Since the regular convening of the Arab summit represents the beginning of the Pan- Arab System recovering its health, it is important to to realize that this development is inevitably linked with the reactivation of institutions of Arab joint action, mainly the Arab League, which must be speedily restructured in a manner compatible with the requirements of the coming stage.
The daily editorial maintains that the Arabs are hoping that the Amman summit will come out with results aimed at improving Arab-Arab relations and upgrading Arab joint action so as to achieve positive integration, turn away from the chapter of disputes and find good alternatives for the establishment of an Arab economic grouping supporting the development movement.
It is no longer acceptable for the Arab countries to remain scattered groups, at a time when other economic groupings have undertaken various forms of cooperation, integration and interlocking of interests.
An article in this week’s Al-Fursan independent weekly, has tackled the subject of local councils elections and the referendum on constitutional amendments that took place last month in Yemen. The article, written by A’del al-A’sem, says fallout from the local elections is continuing. There is a war of fiery statements, many press conferences discussing violations, the winners exchanging congratulations on their success and the losers expressing their disappointment, as well as the mourning of the victims of those events.
Amidst all this the question is, who are the losers and who are the beneficiaries? What is the position of the ordinary citizen, who is the first owner of rights in the elections?
In the long run, the author believes, the beneficiary is the homeland and such benefit will not come except after many sessions and sacrifices. But at present the loser is the citizen, whose aspirations were lost and his dreams and hopes destroyed, amidst the many violations and exchanged accusations. He has found himself the biggest victim of the giants’ conflict.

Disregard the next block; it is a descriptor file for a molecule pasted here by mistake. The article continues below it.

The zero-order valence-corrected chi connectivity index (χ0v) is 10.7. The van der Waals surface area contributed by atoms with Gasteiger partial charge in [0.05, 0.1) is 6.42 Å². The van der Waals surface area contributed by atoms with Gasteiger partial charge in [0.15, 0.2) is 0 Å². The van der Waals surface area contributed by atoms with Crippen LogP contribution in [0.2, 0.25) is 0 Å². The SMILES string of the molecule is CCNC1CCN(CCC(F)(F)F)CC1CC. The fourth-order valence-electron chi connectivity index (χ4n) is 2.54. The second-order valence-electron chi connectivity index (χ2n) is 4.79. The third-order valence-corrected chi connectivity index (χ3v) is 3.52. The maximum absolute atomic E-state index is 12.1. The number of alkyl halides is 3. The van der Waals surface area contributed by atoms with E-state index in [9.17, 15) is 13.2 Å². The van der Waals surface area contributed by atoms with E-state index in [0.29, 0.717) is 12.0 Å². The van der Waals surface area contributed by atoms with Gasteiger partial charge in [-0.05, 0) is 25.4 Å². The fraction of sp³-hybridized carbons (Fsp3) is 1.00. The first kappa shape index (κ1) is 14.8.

The writer concludes that the essential and declared aim of holding the local elections is that the people participate in ruling themselves and running their affairs. But the local councils have witnessed severe conflict, mainly between the GPC and the Islah parties, to gain the biggest number of seats in order to secure their control over ruling the people through the people.
Lutfi Numan wrote an article in al-Isbou weekly on the Islah party’s victories in local council elections in the southern and eastern provinces. The Islah party’s overrunning of the GPC in elections for local councils in the southern and eastern provinces could change many characteristics of this party. One characteristic it has acquired due to the results, is that it can be considered a national unionist party as it is almost the only party that managed to gain seats on most of the Yemeni local councils. That has happened at a time that the tide of the GPC in the Yemeni political arena is receding, and this of course results in the diminishing size of the opposition. Moreover the nomination of the Islah gives a kind of true balance in the political arena as the influence of the GPC has been there for a long time.
Islah’s success is a plus for democracy and adds something useful to political life. The GPC should learn very well from the defeat they have suffered at the popular level, particularly with regard to national unity.